A public movement to provide legal protections for people with developmental disabilities from abuse has led to several legislative efforts over the last few years, but has resulted in little progress. Several bills have been introduced but became lost at the committee level. One bill was passed by both the Senate and Assembly, but has yet to be signed by the Governor. In addition, the bill would limit protections to those individuals who reside in foster care settings, and would ignore protections for residents in group homes, nursing homes, supervised apartments and those engaged in day training programs.
Yet, reports of the abuse of these vulnerable individuals continue to be uncovered. One recent report deals with a 35-year-old case that is now finally being made public. The Assistant Superintendent of the Hunterdon Developmental Center has been suspended as a result of an investigation of abuse at the center in 1977 and 1978. According to the report, the Assistant Superintendent, who served in an entry-level position at the time, fed feces to one of the residents.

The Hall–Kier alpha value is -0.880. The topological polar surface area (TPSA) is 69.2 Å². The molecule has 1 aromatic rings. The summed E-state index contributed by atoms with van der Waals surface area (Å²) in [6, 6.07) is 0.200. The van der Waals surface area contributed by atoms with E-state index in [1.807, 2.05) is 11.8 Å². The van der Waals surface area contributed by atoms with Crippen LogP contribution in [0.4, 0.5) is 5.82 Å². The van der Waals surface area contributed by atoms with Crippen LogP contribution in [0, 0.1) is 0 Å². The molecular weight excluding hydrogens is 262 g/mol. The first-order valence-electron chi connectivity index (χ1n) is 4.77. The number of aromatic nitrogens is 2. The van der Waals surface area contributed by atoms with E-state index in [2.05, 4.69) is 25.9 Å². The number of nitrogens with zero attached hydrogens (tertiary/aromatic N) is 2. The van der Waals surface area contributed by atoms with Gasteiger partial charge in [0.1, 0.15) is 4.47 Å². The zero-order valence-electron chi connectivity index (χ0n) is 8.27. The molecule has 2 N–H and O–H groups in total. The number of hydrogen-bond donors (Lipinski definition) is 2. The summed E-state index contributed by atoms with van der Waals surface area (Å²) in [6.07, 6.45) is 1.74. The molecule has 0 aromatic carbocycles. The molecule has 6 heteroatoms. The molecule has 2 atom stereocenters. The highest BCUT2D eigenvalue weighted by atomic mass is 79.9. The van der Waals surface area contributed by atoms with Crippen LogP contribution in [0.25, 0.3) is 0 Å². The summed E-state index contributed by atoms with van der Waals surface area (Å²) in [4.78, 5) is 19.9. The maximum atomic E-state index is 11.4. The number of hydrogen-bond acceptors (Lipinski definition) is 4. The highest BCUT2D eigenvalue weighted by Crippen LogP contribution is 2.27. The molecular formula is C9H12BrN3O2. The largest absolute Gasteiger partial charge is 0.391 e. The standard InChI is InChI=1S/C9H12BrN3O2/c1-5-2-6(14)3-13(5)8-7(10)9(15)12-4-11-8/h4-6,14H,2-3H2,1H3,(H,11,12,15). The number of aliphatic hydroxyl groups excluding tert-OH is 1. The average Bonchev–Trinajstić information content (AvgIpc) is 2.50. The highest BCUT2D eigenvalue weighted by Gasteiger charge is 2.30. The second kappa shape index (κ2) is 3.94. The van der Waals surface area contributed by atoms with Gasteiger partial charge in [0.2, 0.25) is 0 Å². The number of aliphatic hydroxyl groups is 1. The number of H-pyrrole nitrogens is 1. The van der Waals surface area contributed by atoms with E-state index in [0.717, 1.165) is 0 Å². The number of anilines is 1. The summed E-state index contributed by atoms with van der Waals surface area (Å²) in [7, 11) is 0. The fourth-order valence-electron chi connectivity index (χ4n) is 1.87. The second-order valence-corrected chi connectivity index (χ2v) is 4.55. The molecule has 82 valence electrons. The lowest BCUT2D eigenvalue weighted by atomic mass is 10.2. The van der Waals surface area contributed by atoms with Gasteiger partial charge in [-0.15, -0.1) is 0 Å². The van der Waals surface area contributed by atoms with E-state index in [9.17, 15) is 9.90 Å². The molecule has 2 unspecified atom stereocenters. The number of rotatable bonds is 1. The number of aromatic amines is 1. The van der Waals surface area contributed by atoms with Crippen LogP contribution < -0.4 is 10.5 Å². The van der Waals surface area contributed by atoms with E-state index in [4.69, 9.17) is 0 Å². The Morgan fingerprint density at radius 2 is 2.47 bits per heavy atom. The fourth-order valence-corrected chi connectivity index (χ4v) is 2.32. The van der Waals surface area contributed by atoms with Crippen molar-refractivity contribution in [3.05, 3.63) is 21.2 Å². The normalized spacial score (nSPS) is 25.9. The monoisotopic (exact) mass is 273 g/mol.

The Hunterdon Facility has come under scrutiny over the past year, with the suspension of a doctor, who allegedly conducted illegal and dangerous research on the residents of the Center. The obvious implication that stems from these reports is that the abuse of the developmentally disabled population may be ongoing and possibly has existed for a long period of time. Unfortunately, the victims of such abuse are unable to report these events to proper authorities and the patter of abuse continues.
The helpless victims of such abuse are often powerless to defend themselves and are unable to articulate the incidents, as they occur. It is obviously time for the State Legislature to move expeditiously to provide the protections that are long overdue. Conflicting data has been reported over the number of victims, injuries, and deaths. However, it is clear that the developmentally disabled population is a group devoid of civil and human rights. As a society, this is a syndrome that we can no longer afford to tolerate.
Dr. Salvatore Pizzuro, a disability policy specialist, holds a doctorate in Developmental Disabilities from Columbia University and an advanced degree in Disability Law from New York Law.